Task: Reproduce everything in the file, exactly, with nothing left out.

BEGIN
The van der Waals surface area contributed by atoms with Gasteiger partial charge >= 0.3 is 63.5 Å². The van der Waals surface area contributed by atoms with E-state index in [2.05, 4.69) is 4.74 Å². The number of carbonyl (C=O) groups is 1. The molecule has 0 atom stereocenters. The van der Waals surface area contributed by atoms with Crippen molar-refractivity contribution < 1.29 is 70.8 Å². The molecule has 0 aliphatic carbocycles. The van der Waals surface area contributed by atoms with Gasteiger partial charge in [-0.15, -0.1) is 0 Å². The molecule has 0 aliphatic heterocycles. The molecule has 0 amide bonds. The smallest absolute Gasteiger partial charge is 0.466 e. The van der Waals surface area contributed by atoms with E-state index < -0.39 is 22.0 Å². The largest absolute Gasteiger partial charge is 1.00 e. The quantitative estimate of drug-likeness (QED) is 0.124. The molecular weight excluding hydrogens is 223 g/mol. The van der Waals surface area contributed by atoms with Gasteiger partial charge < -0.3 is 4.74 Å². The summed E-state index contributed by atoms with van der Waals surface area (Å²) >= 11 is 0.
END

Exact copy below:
The van der Waals surface area contributed by atoms with Gasteiger partial charge >= 0.3 is 63.5 Å². The van der Waals surface area contributed by atoms with E-state index in [2.05, 4.69) is 4.74 Å². The number of carbonyl (C=O) groups is 1. The molecule has 0 atom stereocenters. The van der Waals surface area contributed by atoms with Crippen molar-refractivity contribution < 1.29 is 70.8 Å². The molecule has 0 aliphatic carbocycles. The van der Waals surface area contributed by atoms with Gasteiger partial charge in [-0.15, -0.1) is 0 Å². The molecule has 0 aliphatic heterocycles. The molecule has 0 amide bonds. The smallest absolute Gasteiger partial charge is 0.466 e. The van der Waals surface area contributed by atoms with E-state index < -0.39 is 22.0 Å². The largest absolute Gasteiger partial charge is 1.00 e. The quantitative estimate of drug-likeness (QED) is 0.124. The molecular weight excluding hydrogens is 223 g/mol. The van der Waals surface area contributed by atoms with Gasteiger partial charge < -0.3 is 4.74 Å². The summed E-state index contributed by atoms with van der Waals surface area (Å²) >= 11 is 0.